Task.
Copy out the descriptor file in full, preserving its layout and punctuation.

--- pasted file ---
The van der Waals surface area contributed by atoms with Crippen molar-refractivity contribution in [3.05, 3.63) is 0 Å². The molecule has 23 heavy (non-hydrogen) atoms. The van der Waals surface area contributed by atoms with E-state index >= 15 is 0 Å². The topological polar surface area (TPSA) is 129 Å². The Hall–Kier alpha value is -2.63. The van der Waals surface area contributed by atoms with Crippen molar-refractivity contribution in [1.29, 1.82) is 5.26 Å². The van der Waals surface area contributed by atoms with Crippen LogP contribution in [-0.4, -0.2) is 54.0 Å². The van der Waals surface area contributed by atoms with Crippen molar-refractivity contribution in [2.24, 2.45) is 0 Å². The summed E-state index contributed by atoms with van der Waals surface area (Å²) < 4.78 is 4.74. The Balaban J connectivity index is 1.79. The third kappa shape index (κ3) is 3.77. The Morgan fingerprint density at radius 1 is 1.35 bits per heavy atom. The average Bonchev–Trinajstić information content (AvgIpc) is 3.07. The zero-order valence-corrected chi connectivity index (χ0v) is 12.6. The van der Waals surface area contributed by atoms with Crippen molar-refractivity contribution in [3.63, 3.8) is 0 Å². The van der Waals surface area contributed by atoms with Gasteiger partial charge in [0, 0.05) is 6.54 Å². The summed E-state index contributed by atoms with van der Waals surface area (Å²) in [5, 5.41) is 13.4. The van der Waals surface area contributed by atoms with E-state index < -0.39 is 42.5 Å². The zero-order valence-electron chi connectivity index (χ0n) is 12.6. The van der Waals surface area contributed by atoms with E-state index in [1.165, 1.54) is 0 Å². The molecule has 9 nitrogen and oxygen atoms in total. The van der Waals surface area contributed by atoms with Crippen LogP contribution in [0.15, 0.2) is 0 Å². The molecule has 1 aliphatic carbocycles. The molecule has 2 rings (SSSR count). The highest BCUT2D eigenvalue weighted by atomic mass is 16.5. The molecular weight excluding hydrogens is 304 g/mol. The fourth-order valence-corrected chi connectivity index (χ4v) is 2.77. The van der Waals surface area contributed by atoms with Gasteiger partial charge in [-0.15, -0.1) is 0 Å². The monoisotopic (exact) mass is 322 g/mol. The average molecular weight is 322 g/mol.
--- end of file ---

The van der Waals surface area contributed by atoms with Crippen molar-refractivity contribution in [3.05, 3.63) is 0 Å². The molecule has 23 heavy (non-hydrogen) atoms. The van der Waals surface area contributed by atoms with E-state index >= 15 is 0 Å². The topological polar surface area (TPSA) is 129 Å². The Hall–Kier alpha value is -2.63. The van der Waals surface area contributed by atoms with Crippen molar-refractivity contribution in [1.29, 1.82) is 5.26 Å². The van der Waals surface area contributed by atoms with Crippen LogP contribution in [-0.4, -0.2) is 54.0 Å². The van der Waals surface area contributed by atoms with Crippen molar-refractivity contribution in [2.24, 2.45) is 0 Å². The summed E-state index contributed by atoms with van der Waals surface area (Å²) < 4.78 is 4.74. The Balaban J connectivity index is 1.79. The third kappa shape index (κ3) is 3.77. The Morgan fingerprint density at radius 1 is 1.35 bits per heavy atom. The average Bonchev–Trinajstić information content (AvgIpc) is 3.07. The zero-order valence-corrected chi connectivity index (χ0v) is 12.6. The van der Waals surface area contributed by atoms with Crippen molar-refractivity contribution in [3.63, 3.8) is 0 Å². The van der Waals surface area contributed by atoms with Gasteiger partial charge in [0, 0.05) is 6.54 Å². The summed E-state index contributed by atoms with van der Waals surface area (Å²) in [5, 5.41) is 13.4. The van der Waals surface area contributed by atoms with E-state index < -0.39 is 42.5 Å². The zero-order valence-electron chi connectivity index (χ0n) is 12.6. The van der Waals surface area contributed by atoms with E-state index in [1.165, 1.54) is 0 Å². The molecule has 9 nitrogen and oxygen atoms in total. The van der Waals surface area contributed by atoms with Crippen LogP contribution in [0.15, 0.2) is 0 Å². The molecule has 1 aliphatic carbocycles. The molecule has 2 rings (SSSR count). The highest BCUT2D eigenvalue weighted by atomic mass is 16.5. The molecular weight excluding hydrogens is 304 g/mol. The fourth-order valence-corrected chi connectivity index (χ4v) is 2.77. The van der Waals surface area contributed by atoms with Gasteiger partial charge in [-0.15, -0.1) is 0 Å². The monoisotopic (exact) mass is 322 g/mol. The average molecular weight is 322 g/mol.